By Dave Hurteau & Chad Love
From the Los Angeles Times:
State game agencies and private citizens would be allowed to kill federally protected gray wolves that threatened dogs or seriously decreased deer, elk or moose populations in parts of the northern Rocky Mountains, under a federal rule announced Thursday.
The regulation comes a month ahead of the expected federal decision to take the gray wolf off the endangered species list, which would allow wolves to be hunted. That decision is likely to face protracted litigation.
U.S. Fish and Wildlife Services officials said Thursday that the revised provision would allow for states to deal with areas where wolf activity is affecting wildlife populations while delisting is tied up in court.
Several groups, including the Natural Resources Defense Council, the Sierra Club, and the Center for Biological Diversity are fighting the decision.
From the Helena Independent Record:
“The Bush administration is giving a blank check to the states to slaughter wolves for doing what they need to do to make a living — which is eating deer and elk,” said Louisa Wilcox with the Natural Resources Defense Council. “The government spent millions of dollars to reintroduce wolves to the wild in the Northern Rockies, and now it wants to spend millions more to kill them. That’s crazy.”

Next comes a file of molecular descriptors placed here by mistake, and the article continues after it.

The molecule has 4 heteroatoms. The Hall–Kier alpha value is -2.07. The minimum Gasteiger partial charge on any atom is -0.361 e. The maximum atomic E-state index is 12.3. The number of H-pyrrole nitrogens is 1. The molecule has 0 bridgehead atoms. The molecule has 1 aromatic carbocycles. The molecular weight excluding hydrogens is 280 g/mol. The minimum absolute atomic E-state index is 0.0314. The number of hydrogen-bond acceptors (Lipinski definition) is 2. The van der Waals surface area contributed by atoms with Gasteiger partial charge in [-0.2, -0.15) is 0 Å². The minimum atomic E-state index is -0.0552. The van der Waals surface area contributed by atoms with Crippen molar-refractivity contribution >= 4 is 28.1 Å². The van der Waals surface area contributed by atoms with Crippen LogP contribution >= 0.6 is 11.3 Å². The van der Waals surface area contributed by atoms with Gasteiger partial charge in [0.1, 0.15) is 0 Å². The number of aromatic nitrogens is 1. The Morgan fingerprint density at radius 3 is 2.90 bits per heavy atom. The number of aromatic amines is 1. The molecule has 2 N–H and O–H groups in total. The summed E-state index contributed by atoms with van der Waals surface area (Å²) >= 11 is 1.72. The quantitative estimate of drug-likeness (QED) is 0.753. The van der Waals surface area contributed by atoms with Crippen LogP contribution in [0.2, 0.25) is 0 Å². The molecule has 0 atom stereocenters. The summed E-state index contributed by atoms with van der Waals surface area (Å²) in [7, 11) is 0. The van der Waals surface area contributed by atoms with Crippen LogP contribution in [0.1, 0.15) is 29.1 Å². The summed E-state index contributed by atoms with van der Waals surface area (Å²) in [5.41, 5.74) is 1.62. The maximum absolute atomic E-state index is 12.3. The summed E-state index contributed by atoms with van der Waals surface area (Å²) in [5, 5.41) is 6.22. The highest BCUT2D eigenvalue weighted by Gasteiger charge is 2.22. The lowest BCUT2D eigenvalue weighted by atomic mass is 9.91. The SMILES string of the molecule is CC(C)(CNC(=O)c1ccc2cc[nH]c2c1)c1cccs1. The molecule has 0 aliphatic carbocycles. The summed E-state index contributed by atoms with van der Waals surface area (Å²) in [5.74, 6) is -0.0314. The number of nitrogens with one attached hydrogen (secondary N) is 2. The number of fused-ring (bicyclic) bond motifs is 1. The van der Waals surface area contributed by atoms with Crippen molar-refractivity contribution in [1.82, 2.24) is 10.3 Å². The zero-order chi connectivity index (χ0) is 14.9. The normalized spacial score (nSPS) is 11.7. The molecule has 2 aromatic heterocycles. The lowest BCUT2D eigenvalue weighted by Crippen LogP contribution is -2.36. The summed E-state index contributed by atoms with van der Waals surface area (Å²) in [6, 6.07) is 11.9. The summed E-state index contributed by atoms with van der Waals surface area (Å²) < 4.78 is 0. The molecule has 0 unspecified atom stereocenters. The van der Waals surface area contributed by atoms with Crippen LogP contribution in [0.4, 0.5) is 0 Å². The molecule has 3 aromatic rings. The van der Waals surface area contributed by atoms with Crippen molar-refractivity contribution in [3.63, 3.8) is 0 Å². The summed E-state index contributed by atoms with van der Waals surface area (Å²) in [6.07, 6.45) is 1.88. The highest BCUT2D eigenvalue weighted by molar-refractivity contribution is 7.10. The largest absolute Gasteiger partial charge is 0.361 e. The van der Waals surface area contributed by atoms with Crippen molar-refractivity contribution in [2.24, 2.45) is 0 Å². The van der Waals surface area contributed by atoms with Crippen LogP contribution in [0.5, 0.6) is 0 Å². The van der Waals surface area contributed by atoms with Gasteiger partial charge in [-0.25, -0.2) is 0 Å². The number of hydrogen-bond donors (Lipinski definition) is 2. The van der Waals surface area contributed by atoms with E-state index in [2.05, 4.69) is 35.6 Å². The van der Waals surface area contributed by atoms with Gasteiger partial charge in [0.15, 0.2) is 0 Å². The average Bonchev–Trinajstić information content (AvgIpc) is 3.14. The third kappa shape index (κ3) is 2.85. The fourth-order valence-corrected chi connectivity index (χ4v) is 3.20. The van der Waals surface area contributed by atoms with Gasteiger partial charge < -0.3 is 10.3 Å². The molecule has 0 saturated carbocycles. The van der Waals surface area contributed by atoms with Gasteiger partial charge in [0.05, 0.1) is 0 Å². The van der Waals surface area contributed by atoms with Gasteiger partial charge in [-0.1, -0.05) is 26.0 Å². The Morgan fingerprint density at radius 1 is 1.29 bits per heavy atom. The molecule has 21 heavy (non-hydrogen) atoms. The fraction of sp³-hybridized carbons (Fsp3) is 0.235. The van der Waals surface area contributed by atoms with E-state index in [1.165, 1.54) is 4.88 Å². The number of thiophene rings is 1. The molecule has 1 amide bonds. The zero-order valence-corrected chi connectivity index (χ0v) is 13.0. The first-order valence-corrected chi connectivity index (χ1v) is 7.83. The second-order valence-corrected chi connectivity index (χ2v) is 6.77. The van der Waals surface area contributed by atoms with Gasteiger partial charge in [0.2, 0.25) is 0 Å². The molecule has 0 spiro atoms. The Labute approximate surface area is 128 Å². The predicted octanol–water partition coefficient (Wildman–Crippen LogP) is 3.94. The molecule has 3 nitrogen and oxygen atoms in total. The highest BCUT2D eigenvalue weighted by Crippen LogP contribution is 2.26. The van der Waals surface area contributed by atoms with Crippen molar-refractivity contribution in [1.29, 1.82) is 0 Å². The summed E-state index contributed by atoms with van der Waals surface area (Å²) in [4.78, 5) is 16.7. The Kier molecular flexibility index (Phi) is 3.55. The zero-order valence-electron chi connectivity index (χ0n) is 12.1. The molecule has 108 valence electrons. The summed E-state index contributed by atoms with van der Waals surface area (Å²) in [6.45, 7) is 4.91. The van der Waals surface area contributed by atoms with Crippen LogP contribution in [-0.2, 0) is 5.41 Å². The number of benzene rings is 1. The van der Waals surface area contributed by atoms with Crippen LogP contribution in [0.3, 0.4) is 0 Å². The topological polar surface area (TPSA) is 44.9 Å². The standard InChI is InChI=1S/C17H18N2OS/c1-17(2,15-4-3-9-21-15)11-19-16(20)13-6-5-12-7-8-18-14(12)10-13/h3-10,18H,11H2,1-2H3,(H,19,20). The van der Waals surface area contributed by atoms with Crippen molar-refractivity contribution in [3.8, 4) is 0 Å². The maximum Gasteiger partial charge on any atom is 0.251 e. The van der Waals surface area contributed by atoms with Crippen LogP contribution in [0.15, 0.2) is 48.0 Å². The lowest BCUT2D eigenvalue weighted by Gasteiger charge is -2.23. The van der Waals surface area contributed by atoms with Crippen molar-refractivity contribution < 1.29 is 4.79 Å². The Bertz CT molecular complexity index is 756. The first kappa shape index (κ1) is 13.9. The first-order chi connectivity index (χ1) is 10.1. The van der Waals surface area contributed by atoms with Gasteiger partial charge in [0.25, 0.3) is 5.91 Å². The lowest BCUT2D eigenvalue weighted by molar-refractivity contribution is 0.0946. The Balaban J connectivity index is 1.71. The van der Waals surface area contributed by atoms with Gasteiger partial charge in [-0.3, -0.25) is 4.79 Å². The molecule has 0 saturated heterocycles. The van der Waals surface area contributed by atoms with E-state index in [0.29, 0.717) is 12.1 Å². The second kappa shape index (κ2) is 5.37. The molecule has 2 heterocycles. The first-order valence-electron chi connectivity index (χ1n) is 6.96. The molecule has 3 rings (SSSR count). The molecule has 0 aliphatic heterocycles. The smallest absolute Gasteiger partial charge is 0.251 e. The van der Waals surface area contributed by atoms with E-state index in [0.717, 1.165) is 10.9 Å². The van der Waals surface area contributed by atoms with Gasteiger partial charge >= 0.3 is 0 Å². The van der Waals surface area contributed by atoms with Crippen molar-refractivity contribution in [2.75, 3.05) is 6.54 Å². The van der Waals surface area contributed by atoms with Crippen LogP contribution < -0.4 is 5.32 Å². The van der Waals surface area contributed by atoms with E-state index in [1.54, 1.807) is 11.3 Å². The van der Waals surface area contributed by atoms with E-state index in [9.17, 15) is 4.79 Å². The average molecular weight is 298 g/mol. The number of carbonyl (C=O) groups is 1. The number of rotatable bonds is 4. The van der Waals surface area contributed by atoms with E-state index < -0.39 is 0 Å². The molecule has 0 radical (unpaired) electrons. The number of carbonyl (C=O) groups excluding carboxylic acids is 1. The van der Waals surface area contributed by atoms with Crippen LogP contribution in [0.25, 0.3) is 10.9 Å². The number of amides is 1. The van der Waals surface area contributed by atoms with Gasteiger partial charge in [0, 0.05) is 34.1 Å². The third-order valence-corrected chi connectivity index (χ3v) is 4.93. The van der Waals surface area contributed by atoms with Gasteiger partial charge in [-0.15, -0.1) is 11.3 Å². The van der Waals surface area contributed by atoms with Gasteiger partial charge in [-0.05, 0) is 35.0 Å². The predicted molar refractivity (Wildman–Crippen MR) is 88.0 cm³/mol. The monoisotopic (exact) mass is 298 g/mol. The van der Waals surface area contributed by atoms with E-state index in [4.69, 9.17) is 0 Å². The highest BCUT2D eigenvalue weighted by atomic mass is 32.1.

But Ed Bangs, wolf recovery coordinator for the U.S. Fish and Wildlife Service, said that’s not the case.
“Everybody’s crying wolf,” he said on Thursday. “We expect the number killed will be less than we currently kill now for livestock depredations. . . .”
Several news articles reporting this announcement hint at hunting opportunities, but do not confirm or describe them explicitly. So I called Ed Bangs this morning to clarify whether this rule allows the states to set open seasons. “No,” he said. “This absolutely does not open the door to a public hunt.” However, he confirms that states can conduct cull hunts and may enlist some private citizens to participate.